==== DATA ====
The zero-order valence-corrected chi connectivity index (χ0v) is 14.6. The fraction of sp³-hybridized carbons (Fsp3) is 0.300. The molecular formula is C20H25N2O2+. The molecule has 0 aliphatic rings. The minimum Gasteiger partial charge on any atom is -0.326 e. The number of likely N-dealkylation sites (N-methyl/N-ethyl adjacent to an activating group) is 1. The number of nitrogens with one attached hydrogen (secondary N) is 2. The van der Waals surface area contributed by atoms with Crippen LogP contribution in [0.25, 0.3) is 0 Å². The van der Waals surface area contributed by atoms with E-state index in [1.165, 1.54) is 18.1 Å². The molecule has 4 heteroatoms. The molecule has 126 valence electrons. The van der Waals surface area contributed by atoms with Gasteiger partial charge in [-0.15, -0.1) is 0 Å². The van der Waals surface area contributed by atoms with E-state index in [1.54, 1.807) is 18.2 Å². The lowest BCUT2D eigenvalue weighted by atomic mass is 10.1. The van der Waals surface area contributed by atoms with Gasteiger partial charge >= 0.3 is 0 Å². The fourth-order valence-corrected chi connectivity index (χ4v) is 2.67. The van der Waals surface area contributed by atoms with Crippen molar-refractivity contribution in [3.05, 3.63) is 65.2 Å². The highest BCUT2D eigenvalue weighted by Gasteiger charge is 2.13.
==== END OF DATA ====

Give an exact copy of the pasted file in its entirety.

The zero-order valence-corrected chi connectivity index (χ0v) is 14.6. The fraction of sp³-hybridized carbons (Fsp3) is 0.300. The molecular formula is C20H25N2O2+. The molecule has 0 aliphatic rings. The minimum Gasteiger partial charge on any atom is -0.326 e. The number of likely N-dealkylation sites (N-methyl/N-ethyl adjacent to an activating group) is 1. The number of nitrogens with one attached hydrogen (secondary N) is 2. The van der Waals surface area contributed by atoms with Crippen LogP contribution in [0.25, 0.3) is 0 Å². The van der Waals surface area contributed by atoms with E-state index in [1.165, 1.54) is 18.1 Å². The molecule has 4 heteroatoms. The molecule has 126 valence electrons. The van der Waals surface area contributed by atoms with Gasteiger partial charge in [-0.15, -0.1) is 0 Å². The van der Waals surface area contributed by atoms with E-state index in [1.54, 1.807) is 18.2 Å². The lowest BCUT2D eigenvalue weighted by atomic mass is 10.1. The van der Waals surface area contributed by atoms with Gasteiger partial charge >= 0.3 is 0 Å². The fourth-order valence-corrected chi connectivity index (χ4v) is 2.67. The van der Waals surface area contributed by atoms with Crippen molar-refractivity contribution in [3.05, 3.63) is 65.2 Å². The highest BCUT2D eigenvalue weighted by Gasteiger charge is 2.13.